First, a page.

It was so annoying upon returning to our home country, New Zealand, each year to see more and more property being defaced by graffiti. Disenchanted youth, whose families had failed to help them develop an identity of their own, would join gangs and claim an object or area as ‘theirs’ by scrawling coded lettering over it. This included walls, bridges, public, and even private property, wherever it was most noticeable and daring. Feeling hopeless and helpless to make a mark on society through academic and professional careers, they were making their mark by tagging. It was their billboard!
The newspapers published a number of stories followed by a request from the Government for any ideas on how to curb this practice. In response I put together a 26 page proposal as a possible answer to rectifying the problem and presented it to the local political representative. Space in this column does not allow me time to explain the whole process and what all my steps were. In our discussion I suggested restorative justice, which is putting things back to what they were with the intent that what had happened never occurs again.
APPLYING RESTORATIVE JUSTICEIn the case of tagging -
1. When caught, the youth and his/her parents would be required to meet with a justice
official, the owner of the defaced property, and maybe an official from Children’s
Services who probably knows the family anyway.
2. The youth is required to look the owner in the eyes and sincerely apologize.
3. The youth AND his/her parents are required to remove the tagging AND restore the
property to its original state.
4. The youth, under supervision, is required to remove more tagging (without their parents
this time) preferably that written by others from the same gang. The youth is required to
do this even though it might be against their gang code. Justice is done.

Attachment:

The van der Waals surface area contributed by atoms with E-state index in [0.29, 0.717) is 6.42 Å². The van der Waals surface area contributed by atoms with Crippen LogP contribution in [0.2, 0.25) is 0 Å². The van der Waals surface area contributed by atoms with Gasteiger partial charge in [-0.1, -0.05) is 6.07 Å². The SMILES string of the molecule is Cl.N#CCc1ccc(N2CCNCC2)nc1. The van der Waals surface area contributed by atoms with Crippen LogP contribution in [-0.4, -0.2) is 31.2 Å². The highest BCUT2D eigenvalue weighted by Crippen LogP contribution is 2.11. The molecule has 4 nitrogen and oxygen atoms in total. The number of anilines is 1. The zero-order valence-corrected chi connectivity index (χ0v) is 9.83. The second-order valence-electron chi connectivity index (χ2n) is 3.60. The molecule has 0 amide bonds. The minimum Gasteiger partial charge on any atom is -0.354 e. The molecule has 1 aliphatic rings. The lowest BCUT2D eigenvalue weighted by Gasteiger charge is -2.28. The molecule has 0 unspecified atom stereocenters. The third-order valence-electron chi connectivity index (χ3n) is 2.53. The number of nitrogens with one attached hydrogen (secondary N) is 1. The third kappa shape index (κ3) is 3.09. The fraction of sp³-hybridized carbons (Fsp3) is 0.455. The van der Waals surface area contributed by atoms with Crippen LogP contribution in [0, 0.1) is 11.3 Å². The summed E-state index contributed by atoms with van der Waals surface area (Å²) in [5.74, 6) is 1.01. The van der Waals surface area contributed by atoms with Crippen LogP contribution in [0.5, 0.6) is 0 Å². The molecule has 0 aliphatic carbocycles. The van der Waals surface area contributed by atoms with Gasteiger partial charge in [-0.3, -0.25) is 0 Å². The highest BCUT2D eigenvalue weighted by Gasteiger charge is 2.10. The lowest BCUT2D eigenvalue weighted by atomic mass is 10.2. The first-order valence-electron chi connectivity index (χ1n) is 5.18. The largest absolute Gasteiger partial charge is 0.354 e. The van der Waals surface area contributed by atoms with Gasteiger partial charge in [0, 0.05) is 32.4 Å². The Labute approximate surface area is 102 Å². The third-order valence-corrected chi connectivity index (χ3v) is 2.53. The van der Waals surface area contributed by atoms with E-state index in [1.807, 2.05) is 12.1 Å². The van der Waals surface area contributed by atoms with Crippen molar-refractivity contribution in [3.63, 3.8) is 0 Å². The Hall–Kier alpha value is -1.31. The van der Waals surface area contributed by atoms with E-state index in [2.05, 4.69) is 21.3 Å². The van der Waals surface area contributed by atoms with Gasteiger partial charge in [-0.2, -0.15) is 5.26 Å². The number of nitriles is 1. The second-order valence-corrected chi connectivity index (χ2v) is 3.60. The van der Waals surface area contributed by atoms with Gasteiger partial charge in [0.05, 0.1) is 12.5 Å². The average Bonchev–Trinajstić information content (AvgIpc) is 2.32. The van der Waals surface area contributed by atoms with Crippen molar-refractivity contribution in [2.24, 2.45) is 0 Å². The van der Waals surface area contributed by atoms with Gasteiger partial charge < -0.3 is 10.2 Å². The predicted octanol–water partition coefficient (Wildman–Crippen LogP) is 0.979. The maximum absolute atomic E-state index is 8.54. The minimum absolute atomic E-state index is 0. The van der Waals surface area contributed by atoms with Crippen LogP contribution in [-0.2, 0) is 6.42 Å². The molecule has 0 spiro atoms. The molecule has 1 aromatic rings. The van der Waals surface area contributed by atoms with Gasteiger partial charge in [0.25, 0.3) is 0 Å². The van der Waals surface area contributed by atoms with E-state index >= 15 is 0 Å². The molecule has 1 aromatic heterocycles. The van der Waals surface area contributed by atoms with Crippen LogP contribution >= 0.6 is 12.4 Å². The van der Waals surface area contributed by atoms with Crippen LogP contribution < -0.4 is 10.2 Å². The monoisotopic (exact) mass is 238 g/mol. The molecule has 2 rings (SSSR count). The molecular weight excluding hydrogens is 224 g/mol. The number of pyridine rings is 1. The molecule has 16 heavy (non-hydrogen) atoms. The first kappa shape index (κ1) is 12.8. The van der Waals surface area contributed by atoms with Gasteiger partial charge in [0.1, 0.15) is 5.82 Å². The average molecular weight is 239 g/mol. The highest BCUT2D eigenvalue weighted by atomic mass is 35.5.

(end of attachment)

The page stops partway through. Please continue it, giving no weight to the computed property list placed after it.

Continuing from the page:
5. Community service hours may be required in addition.
RESTORATIVE JUSTICE IN THE HOMEHow can this process be applied in the home?
A. Peter breaks something of yours or his siblings and does not tell anyone. When found out:
1. Require a sincere apology to the offended person and an explanation of why what he did
2. Decide how that property could be restored. If it cannot be mended then Peter’s allowance
is garnished over a period of time until the article is replaced.
3. Peter is then required to do say 2 hours extra work cleaning up the garage or cleaning out
closets, a task not on his regular list of chores.
B. Stella, aged 12, spends the change from a $20.00 note you gave her to do some shopping for you.
1. Require a sincere apology from Stella and an explanation of why what she did was wrong.
2. She has to pay back the money.
3. She loses a further month’s allowance.
This method of consequence is proving very effective also in schools, so that instead of a child being suspended they have to come to a meeting with the principal, parents, their offended party (teacher or peer), school resource officer, student representative and maybe the parents of an offended child. The same procedure occurs and justice is done.
Try this approach in your home and see how your child is less inclined to do this sort of thing again. Oh! By the way, the last few years when traveling back to New Zealand Sally and I have had to play the game, 'Spot the graffiti'. It is now very rare to find any. I wonder why?
Written by Brian Burgess, Forefront Families LLC